Paul Jerome Smith

Fireworks & Rocktopia Consultant
Paul Jerome Smith
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Well, I suppose I am the oldest member of the team, as I now enjoy travelling around using my Concessionary travel pass and Senior railcard! Travel is certainly one of my greatest pleasures, and reflects upon my interest in the environment (both built and natural) as a Geographer. Indeed, Geography was the subject I studied at Manchester University, and I arrived in the city in late September 1968 – and I fondly remember that it rained almost incessantly for the first month. My love of travel is further reflected in the hobby of peridromophily – which is the collecting and study of transport tickets (keep that information safe for the unexpected quiz question!) I am always happy to receive contributions to my collection (which numbers over one million collectibly different specimens from all transport modes, from most parts of the world and some of which are more than 120 years old!) Please drop me an e-mail if you can help…

This interest and music have constantly battled it out for my greatest attention, but if I had to abandon one in favour of the other it would be music that would win – although if I should become deaf (and I guess I've started on that slippery slope now, having been provided with hearing aids!) then perhaps the music would have to go….

Music has been a constant in my life. My father was a keen collector of classical 78s (remember those?) and would try to get me interested…but being, perhaps, a typical free-thinking son, I wanted to find my own music. The early 1960s saw me begin to take an interest in the burgeoning pop music scene, and for a nine month period – while my parents were working in Germany – I shared a bedroom with my cousin Richard who was a couple of years older than me. Richard was a great Elvis fan, and I must admit to developing a severe dislike for Elvis and his music. I could hear no redeeming qualities in Elvis’s songs whatsoever!

It was the arrival of the Merseybeat scene, and to a lesser extent the Manchester bands, from 1962 onwards that really began to arouse my true musical spirit, and this was fostered by the arrival of the nautically-based “pirate radio” stations, such as Radio Caroline, Radio London and numerous others. I listened to them all, but Caroline was always my favourite, and I was increasingly drawn to some of the more obscure tracks that were played (and which were never featured on the BBC’s ‘Light Programme’ or on Radio Luxembourg this latter being mainly comprised of 15 minute or 30 minute shows sponsored by the main record labels. So, in a typical hour, you might get, for instance 15 minutes of singles on the Pye and associated company labels, followed by 15 minutes on the Philips etc labels and 30 minutes on the Decca and associated company labels. They would tend to feature the ones that they thought would stand a chance of getting into the holy grail of the Top 20. Radio Caroline, on the other hand, introduced me to The Art Woods, The T-Bones, The Zephyrs, The Birds and I heard ‘I Can’t Explain’ by The Who and ‘Go Now’ by the Moody Blues on Caroline months before they reached upper echelons of the Top 20!

My first gig was the “school dance” at the Royal Grammar School in High Wycombe in December 1965. I can tell you, there was very little dancing, although I did fix myself up with a date for a very cold New Year’s Eve. Such are the ravages of time that I cannot remember the girl’s name. However, I can very vividly remember the band and its music, and I have dined out many times on recounting that I urinated next to their guitarist, one Eric Clapton. The band was John Mayall’s Bluesbreakers and I have seen numerous incarnations of the Bluesbreakers over the years, and most recently in 2001 at a venue in West Falls Church, Virginia with my old school buddy Alex Fleming. The ‘Bluesbreakers With Eric Clapton’ album has remained in my music collection in one form or another ever since, and there are very few songs that have beaten ‘Have You Heard’ – a John Mayall composition - for emotional intensity and quality of musicianship in the subsequent 40 plus years! The aforementioned Alex and I – and sometimes with our pal Brian – went to a number of blues and jazz clubs in south Buckinghamshire over the following couple of years and this helped to broaden my musical taste and another pal, Geoff Arnold, shared with me a growing fondness for the psychedelic music that was starting to emerge from the American west coast by 1967. Whereas one of my first LP purchases was the aforementioned Bluesbreakers disc, I started to purchase (as income from my part-time job in the hardware department of the local department store would allow) what was regarded as “underground” music by the likes of the Doors, Love, Country Joe and the Fish, Jefferson Airplane, Mad River and Ultimate Spinach. Having the best independent record store in the town just three doors along from the hardware department was a huge bonus – but once I could drive (I passed my test on the day before my 18th birthday) I began to explore other record shops in nearby towns too, and some of these had a much more extensive selection of psychedelic albums than the venerable Percy Prior, which remained unbeatable for 45s (Singles) as they seemed to get one copy of every release!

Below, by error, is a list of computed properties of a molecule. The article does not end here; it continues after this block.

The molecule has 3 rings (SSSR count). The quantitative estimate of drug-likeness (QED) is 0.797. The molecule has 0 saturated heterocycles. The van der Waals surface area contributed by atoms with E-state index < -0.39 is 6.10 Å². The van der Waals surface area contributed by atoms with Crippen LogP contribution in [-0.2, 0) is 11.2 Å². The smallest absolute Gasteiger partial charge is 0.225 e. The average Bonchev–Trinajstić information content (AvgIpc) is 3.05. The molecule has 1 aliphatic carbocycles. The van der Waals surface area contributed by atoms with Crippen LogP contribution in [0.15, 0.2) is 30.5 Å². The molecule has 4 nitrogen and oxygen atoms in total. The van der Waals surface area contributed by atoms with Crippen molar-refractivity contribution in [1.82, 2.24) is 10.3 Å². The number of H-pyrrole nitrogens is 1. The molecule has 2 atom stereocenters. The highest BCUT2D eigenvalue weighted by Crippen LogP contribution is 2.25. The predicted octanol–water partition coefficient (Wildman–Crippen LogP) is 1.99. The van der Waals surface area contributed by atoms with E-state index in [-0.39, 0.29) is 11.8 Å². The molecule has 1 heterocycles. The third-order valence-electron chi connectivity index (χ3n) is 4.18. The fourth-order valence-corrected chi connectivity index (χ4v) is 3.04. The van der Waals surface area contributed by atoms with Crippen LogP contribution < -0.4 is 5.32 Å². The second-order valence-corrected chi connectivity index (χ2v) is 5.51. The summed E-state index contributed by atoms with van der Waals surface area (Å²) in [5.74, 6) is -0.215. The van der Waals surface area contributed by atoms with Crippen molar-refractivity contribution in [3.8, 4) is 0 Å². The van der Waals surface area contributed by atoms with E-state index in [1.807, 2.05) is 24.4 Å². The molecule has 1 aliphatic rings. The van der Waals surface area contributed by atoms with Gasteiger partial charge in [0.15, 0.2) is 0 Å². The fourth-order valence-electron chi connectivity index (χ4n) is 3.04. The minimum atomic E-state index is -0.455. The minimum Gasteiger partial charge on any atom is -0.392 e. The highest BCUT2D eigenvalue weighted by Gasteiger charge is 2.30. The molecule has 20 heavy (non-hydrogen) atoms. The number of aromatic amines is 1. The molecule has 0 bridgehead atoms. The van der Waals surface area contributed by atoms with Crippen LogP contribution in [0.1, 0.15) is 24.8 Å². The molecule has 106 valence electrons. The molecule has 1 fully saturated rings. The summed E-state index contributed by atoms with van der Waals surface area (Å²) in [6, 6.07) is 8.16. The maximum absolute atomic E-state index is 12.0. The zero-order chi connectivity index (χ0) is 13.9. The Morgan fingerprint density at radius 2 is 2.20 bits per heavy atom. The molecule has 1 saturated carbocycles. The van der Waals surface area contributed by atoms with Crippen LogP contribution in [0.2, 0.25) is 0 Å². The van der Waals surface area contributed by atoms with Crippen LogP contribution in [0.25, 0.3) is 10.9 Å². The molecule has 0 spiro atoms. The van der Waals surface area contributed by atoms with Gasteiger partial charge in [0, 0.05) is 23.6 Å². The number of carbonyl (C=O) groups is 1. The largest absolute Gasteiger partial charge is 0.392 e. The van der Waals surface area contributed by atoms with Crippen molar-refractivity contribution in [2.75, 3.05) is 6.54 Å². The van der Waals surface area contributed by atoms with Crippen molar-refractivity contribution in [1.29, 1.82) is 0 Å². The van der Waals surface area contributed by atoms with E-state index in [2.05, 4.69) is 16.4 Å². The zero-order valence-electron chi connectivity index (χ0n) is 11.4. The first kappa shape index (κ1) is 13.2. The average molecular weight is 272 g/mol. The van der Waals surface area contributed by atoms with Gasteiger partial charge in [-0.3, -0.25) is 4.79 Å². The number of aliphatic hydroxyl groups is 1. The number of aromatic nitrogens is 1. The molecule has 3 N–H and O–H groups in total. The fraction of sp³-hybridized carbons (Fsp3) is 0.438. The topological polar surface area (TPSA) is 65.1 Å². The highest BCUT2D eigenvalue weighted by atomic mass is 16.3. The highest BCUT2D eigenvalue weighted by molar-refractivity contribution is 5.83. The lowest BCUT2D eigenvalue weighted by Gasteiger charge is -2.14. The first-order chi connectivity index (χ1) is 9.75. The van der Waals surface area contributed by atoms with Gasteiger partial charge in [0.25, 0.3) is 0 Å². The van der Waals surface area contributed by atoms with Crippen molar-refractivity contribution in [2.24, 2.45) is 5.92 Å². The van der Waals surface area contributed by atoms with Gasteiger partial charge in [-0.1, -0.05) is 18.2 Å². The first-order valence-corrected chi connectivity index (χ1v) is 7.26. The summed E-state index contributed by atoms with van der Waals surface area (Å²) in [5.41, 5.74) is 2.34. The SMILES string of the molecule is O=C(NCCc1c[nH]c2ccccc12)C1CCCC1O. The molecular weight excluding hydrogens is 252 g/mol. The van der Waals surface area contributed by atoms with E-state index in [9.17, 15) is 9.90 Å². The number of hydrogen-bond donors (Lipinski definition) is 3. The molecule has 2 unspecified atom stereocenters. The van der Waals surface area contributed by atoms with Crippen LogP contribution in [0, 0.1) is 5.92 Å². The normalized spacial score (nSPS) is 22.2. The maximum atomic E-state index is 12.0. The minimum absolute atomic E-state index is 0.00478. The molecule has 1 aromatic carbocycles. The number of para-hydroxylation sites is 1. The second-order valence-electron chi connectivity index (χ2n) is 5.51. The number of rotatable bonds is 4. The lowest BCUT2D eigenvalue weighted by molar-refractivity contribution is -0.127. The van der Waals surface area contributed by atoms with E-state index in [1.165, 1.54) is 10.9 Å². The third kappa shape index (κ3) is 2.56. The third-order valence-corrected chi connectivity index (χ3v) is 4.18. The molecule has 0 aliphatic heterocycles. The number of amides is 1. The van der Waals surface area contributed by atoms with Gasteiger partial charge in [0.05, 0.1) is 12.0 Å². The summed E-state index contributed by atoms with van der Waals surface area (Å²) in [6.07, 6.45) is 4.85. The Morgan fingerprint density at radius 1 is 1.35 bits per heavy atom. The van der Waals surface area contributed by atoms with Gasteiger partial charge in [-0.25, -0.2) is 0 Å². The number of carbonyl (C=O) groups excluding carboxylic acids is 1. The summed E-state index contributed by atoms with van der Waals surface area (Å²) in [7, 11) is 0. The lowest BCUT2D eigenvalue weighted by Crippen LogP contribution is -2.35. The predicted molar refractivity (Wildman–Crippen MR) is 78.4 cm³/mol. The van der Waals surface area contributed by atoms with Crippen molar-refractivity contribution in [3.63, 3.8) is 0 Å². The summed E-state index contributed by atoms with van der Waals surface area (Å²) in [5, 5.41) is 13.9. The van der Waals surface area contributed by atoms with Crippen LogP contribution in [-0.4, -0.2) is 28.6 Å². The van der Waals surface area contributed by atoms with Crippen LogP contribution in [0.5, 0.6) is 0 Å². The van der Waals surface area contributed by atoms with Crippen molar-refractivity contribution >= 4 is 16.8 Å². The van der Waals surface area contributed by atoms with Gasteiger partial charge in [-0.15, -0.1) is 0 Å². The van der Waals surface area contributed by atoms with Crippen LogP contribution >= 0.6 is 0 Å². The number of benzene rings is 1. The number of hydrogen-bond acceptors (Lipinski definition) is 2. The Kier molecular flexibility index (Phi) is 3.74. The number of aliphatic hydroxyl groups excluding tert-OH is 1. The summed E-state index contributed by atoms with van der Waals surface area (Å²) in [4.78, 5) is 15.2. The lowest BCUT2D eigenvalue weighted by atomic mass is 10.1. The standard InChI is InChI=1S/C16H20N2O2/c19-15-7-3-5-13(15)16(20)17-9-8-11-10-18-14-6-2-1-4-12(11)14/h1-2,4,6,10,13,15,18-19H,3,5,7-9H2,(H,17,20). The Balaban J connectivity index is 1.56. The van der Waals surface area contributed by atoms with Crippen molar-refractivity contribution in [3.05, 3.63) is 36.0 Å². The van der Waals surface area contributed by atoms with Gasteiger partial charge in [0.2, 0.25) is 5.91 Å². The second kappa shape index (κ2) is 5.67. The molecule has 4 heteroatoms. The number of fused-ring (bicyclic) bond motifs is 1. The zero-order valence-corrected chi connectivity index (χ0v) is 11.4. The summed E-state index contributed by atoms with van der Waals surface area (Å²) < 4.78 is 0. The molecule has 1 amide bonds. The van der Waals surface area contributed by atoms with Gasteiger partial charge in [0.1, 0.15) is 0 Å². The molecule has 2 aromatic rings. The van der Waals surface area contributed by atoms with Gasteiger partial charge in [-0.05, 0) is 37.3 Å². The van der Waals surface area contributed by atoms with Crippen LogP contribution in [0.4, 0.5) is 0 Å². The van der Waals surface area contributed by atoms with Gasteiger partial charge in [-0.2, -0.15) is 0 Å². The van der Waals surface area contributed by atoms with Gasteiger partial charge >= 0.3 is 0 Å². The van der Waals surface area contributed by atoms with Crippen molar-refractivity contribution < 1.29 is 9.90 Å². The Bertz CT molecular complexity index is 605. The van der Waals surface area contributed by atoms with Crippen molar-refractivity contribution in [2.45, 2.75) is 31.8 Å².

By the time I headed off to University, I was a frequent gig-goer, and (original) live music has played an important part in my life ever since. The first Saturday after arriving in Manchester, Joe Cocker & The Grease Band were on at the Student Union building (in what is these days known as Academy 2)! I could try to give you a full list of all the gigs attended over the next three years, but I never kept a list – something that in retrospect I regret. I saw most of the emergent bands of the era, and it would be easier to list the ones I didn’t see live – and that would include Jimi Hendrix and Led Zeppelin (I had the chance of going to one of their very first gigs, but it was advertised as being by ‘The New Yardbirds’ and this did not seem very promising. Imagine my upset when I heard their first (amazing) album!) I missed very few of the other bands from that era that could be seen in their pomp! I did, incidentally, see a concert on the Rolling Stones “Farewell Tour” at The Free Trade Hall in Manchester. I think that was 1972……!!